For example, with some cutter geometries, the barrel radius can be as large as 1,000 mm and the stepover distance can then be 6 mm. The difference between the barrel cutter’s large radius and a tapered end mill is imperceptible. In this example, the deviation is 0.005 mm. Though geometrically similar, however, the conical barrel cutter behaves differently than the tapered cutter’s swarf milling with multiple steps.
There are several advantages to using conical barrel cutters:
• The cone angle moves the cutter axis, cutter holder and spindle away from the workpiece cutting surface. This allows the use of shorter cutters, which are less expensive than, and offer increased stiffness and manufacturing technology parameters over longer cutters.
• The cutter makes single-point contact, as opposed to tapered cutter segments that make profile contact and lead to deflection and double-cut situations when the cutter contact is larger than the stepover distance. Blending between successive passes of the conical barrel cutter is far superior to strip milling with the side of a cutter.
• Thermal expansion/spindle growth has limited impact on conical barrel cutters compared to the bottom surface of a face mill that could be used to machine mold lock surfaces. Deviations in cutter length have negligible impact on the barrel surface location and on the machined part.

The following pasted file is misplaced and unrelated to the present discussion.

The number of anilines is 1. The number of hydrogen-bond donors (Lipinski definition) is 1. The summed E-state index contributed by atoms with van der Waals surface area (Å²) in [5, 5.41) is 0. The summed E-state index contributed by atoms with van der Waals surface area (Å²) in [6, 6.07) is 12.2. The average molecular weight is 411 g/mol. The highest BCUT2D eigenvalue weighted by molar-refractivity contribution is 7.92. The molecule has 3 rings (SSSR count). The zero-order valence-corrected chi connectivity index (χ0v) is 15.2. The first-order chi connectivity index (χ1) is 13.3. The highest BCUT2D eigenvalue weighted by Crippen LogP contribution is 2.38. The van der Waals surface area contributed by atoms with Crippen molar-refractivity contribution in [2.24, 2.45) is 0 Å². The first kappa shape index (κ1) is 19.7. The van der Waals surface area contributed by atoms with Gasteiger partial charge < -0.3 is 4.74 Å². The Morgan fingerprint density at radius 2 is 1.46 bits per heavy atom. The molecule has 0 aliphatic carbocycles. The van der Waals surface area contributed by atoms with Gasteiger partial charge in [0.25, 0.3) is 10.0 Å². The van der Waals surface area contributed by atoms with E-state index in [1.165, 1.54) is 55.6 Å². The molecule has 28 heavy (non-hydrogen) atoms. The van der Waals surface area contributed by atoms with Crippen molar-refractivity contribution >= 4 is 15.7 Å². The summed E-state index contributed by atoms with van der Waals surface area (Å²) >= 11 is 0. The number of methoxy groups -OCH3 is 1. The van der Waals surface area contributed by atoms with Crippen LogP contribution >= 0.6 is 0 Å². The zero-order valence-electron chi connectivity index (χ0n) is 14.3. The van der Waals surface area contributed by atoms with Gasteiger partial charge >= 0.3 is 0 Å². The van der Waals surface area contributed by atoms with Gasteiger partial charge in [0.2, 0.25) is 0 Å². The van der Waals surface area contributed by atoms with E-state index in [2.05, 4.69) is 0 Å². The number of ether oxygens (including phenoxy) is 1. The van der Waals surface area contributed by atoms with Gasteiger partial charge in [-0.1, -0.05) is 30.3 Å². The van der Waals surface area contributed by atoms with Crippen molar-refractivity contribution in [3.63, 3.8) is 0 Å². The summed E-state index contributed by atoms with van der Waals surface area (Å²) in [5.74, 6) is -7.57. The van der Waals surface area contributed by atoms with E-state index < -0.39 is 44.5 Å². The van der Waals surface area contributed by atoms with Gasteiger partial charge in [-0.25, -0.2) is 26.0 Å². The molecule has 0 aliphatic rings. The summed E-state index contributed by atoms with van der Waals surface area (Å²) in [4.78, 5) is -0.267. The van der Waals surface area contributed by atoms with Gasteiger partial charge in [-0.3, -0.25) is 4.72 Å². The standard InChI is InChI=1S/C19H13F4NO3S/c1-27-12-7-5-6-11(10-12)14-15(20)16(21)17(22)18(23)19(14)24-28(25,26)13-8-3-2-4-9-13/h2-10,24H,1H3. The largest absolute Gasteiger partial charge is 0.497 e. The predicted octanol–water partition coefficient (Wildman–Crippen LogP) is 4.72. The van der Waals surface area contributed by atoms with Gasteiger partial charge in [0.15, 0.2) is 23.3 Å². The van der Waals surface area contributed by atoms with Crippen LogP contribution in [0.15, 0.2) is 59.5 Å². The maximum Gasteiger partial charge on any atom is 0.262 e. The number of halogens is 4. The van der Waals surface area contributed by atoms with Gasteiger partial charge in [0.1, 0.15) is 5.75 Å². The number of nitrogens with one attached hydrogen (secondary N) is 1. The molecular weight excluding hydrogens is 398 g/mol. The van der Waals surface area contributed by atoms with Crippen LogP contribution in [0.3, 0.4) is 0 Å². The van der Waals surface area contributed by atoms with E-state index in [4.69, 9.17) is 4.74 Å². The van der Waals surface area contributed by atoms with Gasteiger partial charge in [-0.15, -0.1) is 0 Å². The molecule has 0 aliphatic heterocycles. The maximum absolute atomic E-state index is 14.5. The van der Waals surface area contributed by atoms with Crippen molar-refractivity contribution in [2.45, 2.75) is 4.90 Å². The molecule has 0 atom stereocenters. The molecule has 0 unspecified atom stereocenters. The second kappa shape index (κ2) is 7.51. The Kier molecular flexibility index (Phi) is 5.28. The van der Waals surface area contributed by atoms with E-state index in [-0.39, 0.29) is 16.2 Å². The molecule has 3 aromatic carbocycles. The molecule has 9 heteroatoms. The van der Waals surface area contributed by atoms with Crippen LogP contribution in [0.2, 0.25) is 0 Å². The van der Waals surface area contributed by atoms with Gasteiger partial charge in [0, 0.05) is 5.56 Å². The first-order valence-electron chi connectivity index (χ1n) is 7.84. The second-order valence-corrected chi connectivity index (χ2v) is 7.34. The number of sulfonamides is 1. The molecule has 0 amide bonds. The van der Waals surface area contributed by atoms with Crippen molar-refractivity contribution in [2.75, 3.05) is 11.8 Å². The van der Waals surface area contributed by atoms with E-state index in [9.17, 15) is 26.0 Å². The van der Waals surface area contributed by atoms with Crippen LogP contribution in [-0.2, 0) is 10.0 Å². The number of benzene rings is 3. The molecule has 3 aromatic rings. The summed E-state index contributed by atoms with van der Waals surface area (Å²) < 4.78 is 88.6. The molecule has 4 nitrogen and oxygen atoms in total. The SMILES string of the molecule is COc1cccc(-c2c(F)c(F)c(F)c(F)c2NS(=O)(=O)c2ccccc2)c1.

One machining task the conical barrel cutter cannot always accomplish is cutting completely to the corner or adjacent part surface. In these cases, the ball end on the barrel cutter must then be used to reduce the amount of remaining material and for rest machining. This can lead to five-axis simultaneous solutions or in some cases 3+2 indexed milling. Thus, a total solution is possible with perfect blending.
To be practical for moldmakers, CAM software calculations using conical barrel cutters must be made efficiently. Because available programs feature strong mathematics and need to compute fewer tool paths, those calculations can be made quickly. To produce good tool paths, the calculation process must consider remaining material; collision detection; point spacing; smooth approaches; and feed rate control for transition, approach and cut moves. With these items under consideration, the programming can be as simple as selecting a target surface, and defining the cutter dimension and stepover distances.
In the end, the multi-disciplinary innovation of CAM toolpath strategies using new cutter geometries can have a huge impact on machining times in moldmaking applications.